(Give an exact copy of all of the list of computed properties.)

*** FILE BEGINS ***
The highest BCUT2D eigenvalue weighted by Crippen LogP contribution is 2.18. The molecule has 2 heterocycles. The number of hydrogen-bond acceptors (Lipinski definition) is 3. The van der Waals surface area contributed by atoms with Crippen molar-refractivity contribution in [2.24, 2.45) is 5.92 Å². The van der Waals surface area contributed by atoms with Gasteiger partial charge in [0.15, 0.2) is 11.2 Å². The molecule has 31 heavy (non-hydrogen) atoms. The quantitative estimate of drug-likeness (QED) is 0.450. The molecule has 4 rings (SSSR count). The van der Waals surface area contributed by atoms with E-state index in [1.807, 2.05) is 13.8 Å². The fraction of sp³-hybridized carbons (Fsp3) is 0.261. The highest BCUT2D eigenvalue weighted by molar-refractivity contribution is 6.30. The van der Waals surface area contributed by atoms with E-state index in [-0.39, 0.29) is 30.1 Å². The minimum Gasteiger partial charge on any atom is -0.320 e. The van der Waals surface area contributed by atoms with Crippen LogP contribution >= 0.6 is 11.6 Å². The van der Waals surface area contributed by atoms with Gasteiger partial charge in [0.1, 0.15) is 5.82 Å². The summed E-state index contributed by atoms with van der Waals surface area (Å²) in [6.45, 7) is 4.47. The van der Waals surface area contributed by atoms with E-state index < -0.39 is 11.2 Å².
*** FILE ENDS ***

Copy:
The highest BCUT2D eigenvalue weighted by Crippen LogP contribution is 2.18. The molecule has 2 heterocycles. The number of hydrogen-bond acceptors (Lipinski definition) is 3. The van der Waals surface area contributed by atoms with Crippen molar-refractivity contribution in [2.24, 2.45) is 5.92 Å². The van der Waals surface area contributed by atoms with Gasteiger partial charge in [0.15, 0.2) is 11.2 Å². The molecule has 31 heavy (non-hydrogen) atoms. The quantitative estimate of drug-likeness (QED) is 0.450. The molecule has 4 rings (SSSR count). The van der Waals surface area contributed by atoms with E-state index in [1.807, 2.05) is 13.8 Å². The fraction of sp³-hybridized carbons (Fsp3) is 0.261. The highest BCUT2D eigenvalue weighted by molar-refractivity contribution is 6.30. The van der Waals surface area contributed by atoms with E-state index in [-0.39, 0.29) is 30.1 Å². The minimum Gasteiger partial charge on any atom is -0.320 e. The van der Waals surface area contributed by atoms with Crippen LogP contribution >= 0.6 is 11.6 Å². The van der Waals surface area contributed by atoms with Gasteiger partial charge in [0.1, 0.15) is 5.82 Å². The summed E-state index contributed by atoms with van der Waals surface area (Å²) in [6.45, 7) is 4.47. The van der Waals surface area contributed by atoms with E-state index < -0.39 is 11.2 Å².